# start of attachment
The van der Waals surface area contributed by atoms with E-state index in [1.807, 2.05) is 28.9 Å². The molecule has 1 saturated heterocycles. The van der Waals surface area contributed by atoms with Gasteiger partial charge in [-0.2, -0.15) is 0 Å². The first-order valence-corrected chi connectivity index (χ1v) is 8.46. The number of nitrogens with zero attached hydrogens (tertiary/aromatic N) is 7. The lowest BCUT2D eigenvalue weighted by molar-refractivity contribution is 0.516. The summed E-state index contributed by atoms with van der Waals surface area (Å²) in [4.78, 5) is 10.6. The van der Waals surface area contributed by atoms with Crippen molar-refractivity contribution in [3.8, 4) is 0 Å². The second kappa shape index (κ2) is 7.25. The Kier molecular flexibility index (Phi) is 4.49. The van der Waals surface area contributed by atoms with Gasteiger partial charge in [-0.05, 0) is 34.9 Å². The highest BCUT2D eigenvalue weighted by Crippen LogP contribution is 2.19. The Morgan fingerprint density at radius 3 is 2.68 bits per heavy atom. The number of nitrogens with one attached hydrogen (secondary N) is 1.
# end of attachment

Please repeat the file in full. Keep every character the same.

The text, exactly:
The van der Waals surface area contributed by atoms with E-state index in [1.807, 2.05) is 28.9 Å². The molecule has 1 saturated heterocycles. The van der Waals surface area contributed by atoms with Gasteiger partial charge in [-0.2, -0.15) is 0 Å². The first-order valence-corrected chi connectivity index (χ1v) is 8.46. The number of nitrogens with zero attached hydrogens (tertiary/aromatic N) is 7. The lowest BCUT2D eigenvalue weighted by molar-refractivity contribution is 0.516. The summed E-state index contributed by atoms with van der Waals surface area (Å²) in [4.78, 5) is 10.6. The van der Waals surface area contributed by atoms with Crippen molar-refractivity contribution in [3.8, 4) is 0 Å². The second kappa shape index (κ2) is 7.25. The Kier molecular flexibility index (Phi) is 4.49. The van der Waals surface area contributed by atoms with Gasteiger partial charge in [-0.05, 0) is 34.9 Å². The highest BCUT2D eigenvalue weighted by Crippen LogP contribution is 2.19. The Morgan fingerprint density at radius 3 is 2.68 bits per heavy atom. The number of nitrogens with one attached hydrogen (secondary N) is 1.